by Emma Donoghue
Long before it was longlisted for the Booker a proof of Room was shoved enthusiastically into my hand by a bookseller. He wasn't the only one excited about it. There has long been a buzz about this novel since Picador paid £200,000 for it last year and it was actually 'called in' by the Booker judges this year rather than being submitted, a fact that led one bookmaker to install it as an early favourite. In the run up to publication I have read ecstatic reviews here, there and everywhere all of which was discouraging me rather than encouraging me to take a look, especially after a quick glance at the opening page as I left the bookshop had me immediately worried. A child narrator, significant words capitalised, and the knowledge that it had been inspired by the Fritzl case all had me running to safety until I decided that I should just swallow any prejudices and give the book a chance. I tried really hard not to be irritated by the narrative voice, and to be as open as possible to how the book's perspective could enlighten the situation but in the end I couldn't get on with the conceit, found myself constantly reminded by the book's approach of its sentimentality and, I'm afraid, lack of insight. I felt very much like a lone voice of dissent, much as when I read The Book Thief by Markus Zusak, until I noticed a few others who weren't warming to it so much on the Booker Forum and on Twitter too. But part of the reason for my feelings about it aren't so much to do with the book in isolation but in comparison to another book I read recently. I'll review that book (Beside The Sea by Veronique Olmi) soon but I basically felt that although it has a completely different story it managed to land far more effectively some of the things I think Donoghue was trying to manage with this book, and without any tricks, ticks or five-year-old narrators.
So, the book begins on Jack's fifth birthday and we very quickly realise (as 'Ma leans out of Bed to switch on Lamp') that Jack has a unique view of the world. Confined to a twelve-foot-square room with his mother since birth she has decided to shield him from the trauma by pretending that everything he sees on TV is fake and that the only real things are the simple pieces of furniture and accessories, the four walls, ceiling and Skylight of the room they share. They aren't completely isolated of course and we learn of their captor as we might of a fairytale baddie.
Nothing makes Ma scared. Except Old Nick maybe. Mostly she calls him just him, I didn't even know the name for him till I saw a cartoon about a guy that comes in the night called Old Nick. I call our one that because he comes in the night, but he doesn't look like the TV guy with a beard and horns and stuff. I asked Ma once is he old, and she said nearly twice her which is pretty old.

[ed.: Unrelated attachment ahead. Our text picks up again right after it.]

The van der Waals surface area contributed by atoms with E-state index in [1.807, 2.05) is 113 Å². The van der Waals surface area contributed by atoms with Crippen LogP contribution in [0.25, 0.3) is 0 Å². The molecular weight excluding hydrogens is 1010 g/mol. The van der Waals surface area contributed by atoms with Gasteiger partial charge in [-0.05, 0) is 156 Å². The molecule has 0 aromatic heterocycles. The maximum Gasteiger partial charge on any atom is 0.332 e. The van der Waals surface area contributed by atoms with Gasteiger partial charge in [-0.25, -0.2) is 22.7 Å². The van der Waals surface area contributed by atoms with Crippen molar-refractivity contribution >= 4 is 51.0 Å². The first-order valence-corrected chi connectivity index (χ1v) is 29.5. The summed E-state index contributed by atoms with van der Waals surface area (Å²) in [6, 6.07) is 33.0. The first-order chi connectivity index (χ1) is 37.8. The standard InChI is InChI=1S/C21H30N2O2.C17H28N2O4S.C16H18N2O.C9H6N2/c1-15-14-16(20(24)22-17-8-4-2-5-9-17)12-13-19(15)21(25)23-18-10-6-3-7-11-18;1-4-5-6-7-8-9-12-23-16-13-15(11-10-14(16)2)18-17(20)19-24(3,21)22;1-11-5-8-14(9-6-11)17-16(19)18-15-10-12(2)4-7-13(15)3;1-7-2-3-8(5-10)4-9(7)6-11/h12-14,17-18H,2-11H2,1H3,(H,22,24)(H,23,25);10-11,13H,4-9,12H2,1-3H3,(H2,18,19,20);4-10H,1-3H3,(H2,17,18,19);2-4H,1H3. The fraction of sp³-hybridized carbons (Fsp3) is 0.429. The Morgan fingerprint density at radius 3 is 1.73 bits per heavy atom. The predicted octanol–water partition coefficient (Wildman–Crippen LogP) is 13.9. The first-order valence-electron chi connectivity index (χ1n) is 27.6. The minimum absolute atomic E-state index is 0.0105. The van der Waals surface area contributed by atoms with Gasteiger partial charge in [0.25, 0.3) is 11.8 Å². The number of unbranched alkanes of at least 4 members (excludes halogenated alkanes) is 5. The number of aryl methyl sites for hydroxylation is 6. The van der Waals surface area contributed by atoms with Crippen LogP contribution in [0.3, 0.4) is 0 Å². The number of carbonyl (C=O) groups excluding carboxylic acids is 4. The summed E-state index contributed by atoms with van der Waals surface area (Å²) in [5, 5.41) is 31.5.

The extent of the abuse is made more explicit later as Jack keeps quiet in Wardrobe, the place where he sleeps each night so that he has no contact with Old Nick.
When Old Nick creaks Bed, I listen and count fives on my fingers, tonight it's 217 creaks. I always have to count till he makes that gaspy sound and stops.
It's difficult to say much about this novel without spoilers (so don't read on if you want to come to the book afresh - you've probably gathered by now that I wasn't that keen) but from the very beginning we get the impression that Jack's fifth birthday is something of a landmark in maturation and that his mother is keen to open his view of the world, tell him more about their situation, all with an eye towards action. As the title of this review suggests it isn't simply a tale of captivity, in fact you could say that the real plot only gets going after Jack moves beyond Room and it is his reaction to the world outside that threatened to make the book interesting at one point. I'm prepared to accept that Jack's view of Room is probably far harder to write than it seems but it doesn't really alter the fact that the early sections are all set-up and, if you aren't getting on with the voice, incredibly irritating. There is excitement in the middle and then the promise of genuine interest later but Jack's limited understanding and capacity for understanding only lead to the same repeated observations about the world. Adults tend to say things that they don't mean literally. Adults lie. People fear what they don't understand. None of which feels very insightful. Other reviewers have spoken of how affecting the book is but it took me a while to get over the sensationalism of the set-up, which is affecting in the same way that a tabloid headline can be upsetting. There are moments that worked for me later on but its amazing how unaffected I was after all the tricks and hoops I had been forced to jump through, and the fact is that there were long sections when the book was actually rather boring.
Don't get me wrong, this book will be a huge hit. The age of the misery memoir was supposed to have passed with the recession but this has just the right combination of misery and sentimentality to send it to the top of the bestseller list. Picking up on a cautiously made comment by a namesake on the Booker Forum I also wonder whether the closeness of the bond between Ma and Jack, something certainly unique to mother and child, might make the book hit home more emotionally with female readers. I will second the worry that a comment like that might be not only absurd but also sexist, but the vast majority of positive reviews I've come across have been from female readers and the few voices of dissent male. I don't know what that means, if anything, but I'll point you forwards to my review of Beside The Sea; a book about a mother, her children and the cruel world; a book that I found engrossing, beautiful and devastating. Watch this space...